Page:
The fact remains, though, that Square was privately valued at around $15.50/share, and ended up listing at $9/share2. In the past year, I’ve accepted that the public markets operate with utter fickliness, so I’ve learned to stop reacting to fluctuations that really harbor no hidden, nuanced meaning. The longer term trend—as of this writing, it’s hovering around $23/share—suggests that the company has left behind the accounting minutae around the IPO, but it’s worth digging a little into that process itself.
The IPO Process
Public offerings are complicated affairs which are puzzlingly opaque to non-bankers. This article on Grubhub’s IPO is one of the best resources I’ve found for understanding what it takes to list on an exchange3.
And while there are plenty of procedures that are required to list, I’d argue that the machinations of bankers are at least a few degrees removed from the actual business itself. In fact, it feels like a bullshit job; they act as gatekeepers to cook the numbers for optics that will be forgotten within weeks (i.e., did the stock pop on the first day?), and charge a hefty toll for that privilege. Famously, Google’s IPO was conducted as an auction to try to route around, or at least minimize how much the bankers were guaranteed to pocket. It’s important to remember that a “weak” IPO isn’t a referendum on business health, and the primary cost of a low public offering number is the amount of money raised for the company.
With that in mind, Square priced at $9, actually opened at $11, and closed on the first day at around $13. This now-expected “first day pop” is a wholly engineered phenomenon, justified as a technique to establish momentum in trading, but becomes irrelevant to the eventual stabilized share price. From an employee’s standpoint, as everyone is under a 180-day lockup period anyway, all the early volatility just sets expectations that may never be realized.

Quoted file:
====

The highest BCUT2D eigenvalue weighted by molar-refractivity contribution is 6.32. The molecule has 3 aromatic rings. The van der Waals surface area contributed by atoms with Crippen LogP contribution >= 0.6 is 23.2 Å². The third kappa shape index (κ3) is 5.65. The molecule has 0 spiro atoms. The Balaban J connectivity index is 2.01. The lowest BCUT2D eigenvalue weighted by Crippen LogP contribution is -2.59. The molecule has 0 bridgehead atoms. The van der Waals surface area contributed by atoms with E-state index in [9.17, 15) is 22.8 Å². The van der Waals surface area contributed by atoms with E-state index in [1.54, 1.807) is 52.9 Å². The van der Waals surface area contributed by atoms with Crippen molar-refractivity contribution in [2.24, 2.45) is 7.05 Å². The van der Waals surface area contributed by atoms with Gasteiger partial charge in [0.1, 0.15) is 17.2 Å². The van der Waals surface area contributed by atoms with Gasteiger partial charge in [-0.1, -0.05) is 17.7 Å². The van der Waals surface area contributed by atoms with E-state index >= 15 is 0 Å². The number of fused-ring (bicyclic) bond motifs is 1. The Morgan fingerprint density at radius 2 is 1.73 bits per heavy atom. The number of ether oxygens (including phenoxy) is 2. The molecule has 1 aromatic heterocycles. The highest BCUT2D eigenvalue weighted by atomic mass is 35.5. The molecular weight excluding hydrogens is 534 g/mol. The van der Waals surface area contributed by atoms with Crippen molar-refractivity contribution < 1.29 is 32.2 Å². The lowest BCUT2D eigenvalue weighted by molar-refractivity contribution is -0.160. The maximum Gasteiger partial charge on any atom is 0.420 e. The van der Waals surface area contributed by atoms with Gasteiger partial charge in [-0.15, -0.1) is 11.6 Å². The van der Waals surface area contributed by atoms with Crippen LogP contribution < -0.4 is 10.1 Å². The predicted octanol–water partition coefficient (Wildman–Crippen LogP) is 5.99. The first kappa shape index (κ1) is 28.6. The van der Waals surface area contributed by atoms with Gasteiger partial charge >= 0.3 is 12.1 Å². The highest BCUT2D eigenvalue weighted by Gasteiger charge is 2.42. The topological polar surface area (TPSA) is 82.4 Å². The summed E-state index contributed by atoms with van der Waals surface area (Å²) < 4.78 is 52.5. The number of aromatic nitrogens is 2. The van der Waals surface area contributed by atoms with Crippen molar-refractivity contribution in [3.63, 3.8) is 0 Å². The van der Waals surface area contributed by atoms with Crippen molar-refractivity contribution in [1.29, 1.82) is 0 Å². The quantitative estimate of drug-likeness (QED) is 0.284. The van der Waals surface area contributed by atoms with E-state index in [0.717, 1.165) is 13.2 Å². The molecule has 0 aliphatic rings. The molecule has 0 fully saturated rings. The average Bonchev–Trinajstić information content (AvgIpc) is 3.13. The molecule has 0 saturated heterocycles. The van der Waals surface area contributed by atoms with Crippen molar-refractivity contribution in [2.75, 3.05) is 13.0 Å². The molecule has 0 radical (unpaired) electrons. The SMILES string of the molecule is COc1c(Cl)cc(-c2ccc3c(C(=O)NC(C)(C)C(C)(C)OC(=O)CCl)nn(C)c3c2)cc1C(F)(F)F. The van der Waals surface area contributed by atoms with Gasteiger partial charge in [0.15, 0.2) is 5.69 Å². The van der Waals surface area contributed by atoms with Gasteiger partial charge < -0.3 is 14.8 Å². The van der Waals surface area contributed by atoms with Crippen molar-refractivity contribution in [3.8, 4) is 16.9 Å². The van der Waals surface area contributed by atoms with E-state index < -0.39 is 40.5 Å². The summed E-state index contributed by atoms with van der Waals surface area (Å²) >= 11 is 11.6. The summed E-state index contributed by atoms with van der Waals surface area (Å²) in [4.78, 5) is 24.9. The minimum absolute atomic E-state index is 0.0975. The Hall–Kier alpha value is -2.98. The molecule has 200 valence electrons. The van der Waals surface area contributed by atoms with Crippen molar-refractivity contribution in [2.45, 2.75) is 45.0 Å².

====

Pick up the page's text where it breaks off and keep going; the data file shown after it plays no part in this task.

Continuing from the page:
Square’s Business Strategy
Sarah Friar is the CFO of Square, formerly of Goldman Sachs, and she often preached about the weight public markets placed in revenue predictability. Wall Street analysts cared about quarterly earnings and guidance numbers, and a key to success is to be able to hit those targets multiple quarters in a row4. In addition, the street rewards growth and high revenue lines of business, reflected in higher price-to-earnings ratios. For industries with established business models, analysis starts from that known baseline (e.g., restaurants are known to have low profit margins) and get tweaked based on how the company is cutting costs or selling more expensive products.